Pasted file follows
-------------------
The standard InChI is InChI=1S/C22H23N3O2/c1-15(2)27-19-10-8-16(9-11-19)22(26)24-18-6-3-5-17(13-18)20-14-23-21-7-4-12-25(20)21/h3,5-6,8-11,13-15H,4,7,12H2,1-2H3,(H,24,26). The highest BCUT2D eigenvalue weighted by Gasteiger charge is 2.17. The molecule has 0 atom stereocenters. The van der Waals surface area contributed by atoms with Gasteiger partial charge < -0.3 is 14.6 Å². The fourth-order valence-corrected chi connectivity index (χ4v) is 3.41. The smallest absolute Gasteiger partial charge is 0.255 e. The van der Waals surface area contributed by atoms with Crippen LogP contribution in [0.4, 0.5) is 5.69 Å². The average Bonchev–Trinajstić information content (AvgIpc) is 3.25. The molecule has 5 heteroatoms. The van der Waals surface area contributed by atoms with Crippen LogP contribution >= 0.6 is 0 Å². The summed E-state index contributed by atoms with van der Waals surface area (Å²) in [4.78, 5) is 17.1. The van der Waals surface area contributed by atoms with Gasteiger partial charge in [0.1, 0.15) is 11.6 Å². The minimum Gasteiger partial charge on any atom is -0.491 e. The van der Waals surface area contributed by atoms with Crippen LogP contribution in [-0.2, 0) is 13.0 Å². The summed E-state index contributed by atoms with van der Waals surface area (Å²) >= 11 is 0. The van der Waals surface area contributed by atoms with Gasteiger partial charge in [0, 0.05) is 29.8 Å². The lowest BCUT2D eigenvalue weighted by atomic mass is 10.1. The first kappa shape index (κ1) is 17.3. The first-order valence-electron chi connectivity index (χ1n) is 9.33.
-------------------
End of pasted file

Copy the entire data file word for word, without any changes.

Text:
The standard InChI is InChI=1S/C22H23N3O2/c1-15(2)27-19-10-8-16(9-11-19)22(26)24-18-6-3-5-17(13-18)20-14-23-21-7-4-12-25(20)21/h3,5-6,8-11,13-15H,4,7,12H2,1-2H3,(H,24,26). The highest BCUT2D eigenvalue weighted by Gasteiger charge is 2.17. The molecule has 0 atom stereocenters. The van der Waals surface area contributed by atoms with Gasteiger partial charge < -0.3 is 14.6 Å². The fourth-order valence-corrected chi connectivity index (χ4v) is 3.41. The smallest absolute Gasteiger partial charge is 0.255 e. The van der Waals surface area contributed by atoms with Crippen LogP contribution in [0.4, 0.5) is 5.69 Å². The average Bonchev–Trinajstić information content (AvgIpc) is 3.25. The molecule has 5 heteroatoms. The van der Waals surface area contributed by atoms with Crippen LogP contribution >= 0.6 is 0 Å². The summed E-state index contributed by atoms with van der Waals surface area (Å²) in [4.78, 5) is 17.1. The van der Waals surface area contributed by atoms with Gasteiger partial charge in [0.1, 0.15) is 11.6 Å². The minimum Gasteiger partial charge on any atom is -0.491 e. The van der Waals surface area contributed by atoms with Crippen LogP contribution in [-0.2, 0) is 13.0 Å². The summed E-state index contributed by atoms with van der Waals surface area (Å²) >= 11 is 0. The van der Waals surface area contributed by atoms with Gasteiger partial charge in [0, 0.05) is 29.8 Å². The lowest BCUT2D eigenvalue weighted by atomic mass is 10.1. The first kappa shape index (κ1) is 17.3. The first-order valence-electron chi connectivity index (χ1n) is 9.33.